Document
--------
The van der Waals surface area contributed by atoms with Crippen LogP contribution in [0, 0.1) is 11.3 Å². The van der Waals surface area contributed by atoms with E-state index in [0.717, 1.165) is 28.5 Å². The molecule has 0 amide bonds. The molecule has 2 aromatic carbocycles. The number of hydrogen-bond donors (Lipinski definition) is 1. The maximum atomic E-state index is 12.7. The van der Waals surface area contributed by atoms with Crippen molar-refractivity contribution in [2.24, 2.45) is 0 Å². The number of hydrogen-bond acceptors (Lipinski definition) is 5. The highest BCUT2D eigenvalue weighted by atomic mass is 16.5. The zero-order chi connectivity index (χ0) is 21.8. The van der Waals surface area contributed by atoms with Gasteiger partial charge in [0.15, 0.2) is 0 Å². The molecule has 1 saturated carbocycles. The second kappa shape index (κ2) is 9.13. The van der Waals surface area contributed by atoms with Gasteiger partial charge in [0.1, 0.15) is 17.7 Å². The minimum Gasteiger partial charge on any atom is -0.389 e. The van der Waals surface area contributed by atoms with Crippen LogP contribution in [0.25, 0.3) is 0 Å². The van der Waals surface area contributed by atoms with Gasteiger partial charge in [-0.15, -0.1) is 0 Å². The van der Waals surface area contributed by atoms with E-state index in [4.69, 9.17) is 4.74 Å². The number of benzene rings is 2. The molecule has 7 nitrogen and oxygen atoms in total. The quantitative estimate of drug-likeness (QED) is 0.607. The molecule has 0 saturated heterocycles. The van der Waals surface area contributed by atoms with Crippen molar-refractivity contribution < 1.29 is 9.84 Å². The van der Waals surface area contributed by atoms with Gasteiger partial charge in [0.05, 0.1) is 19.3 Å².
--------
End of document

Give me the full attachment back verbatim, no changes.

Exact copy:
The van der Waals surface area contributed by atoms with Crippen LogP contribution in [0, 0.1) is 11.3 Å². The van der Waals surface area contributed by atoms with E-state index in [0.717, 1.165) is 28.5 Å². The molecule has 0 amide bonds. The molecule has 2 aromatic carbocycles. The number of hydrogen-bond donors (Lipinski definition) is 1. The maximum atomic E-state index is 12.7. The van der Waals surface area contributed by atoms with Crippen molar-refractivity contribution in [2.24, 2.45) is 0 Å². The number of hydrogen-bond acceptors (Lipinski definition) is 5. The highest BCUT2D eigenvalue weighted by atomic mass is 16.5. The zero-order chi connectivity index (χ0) is 21.8. The van der Waals surface area contributed by atoms with Gasteiger partial charge in [0.15, 0.2) is 0 Å². The molecule has 1 saturated carbocycles. The second kappa shape index (κ2) is 9.13. The van der Waals surface area contributed by atoms with Gasteiger partial charge in [0.1, 0.15) is 17.7 Å². The minimum Gasteiger partial charge on any atom is -0.389 e. The van der Waals surface area contributed by atoms with Crippen LogP contribution in [0.25, 0.3) is 0 Å². The van der Waals surface area contributed by atoms with Gasteiger partial charge in [-0.15, -0.1) is 0 Å². The van der Waals surface area contributed by atoms with E-state index in [4.69, 9.17) is 4.74 Å². The number of benzene rings is 2. The molecule has 7 nitrogen and oxygen atoms in total. The quantitative estimate of drug-likeness (QED) is 0.607. The molecule has 0 saturated heterocycles. The van der Waals surface area contributed by atoms with Crippen molar-refractivity contribution < 1.29 is 9.84 Å². The van der Waals surface area contributed by atoms with Gasteiger partial charge in [0.05, 0.1) is 19.3 Å².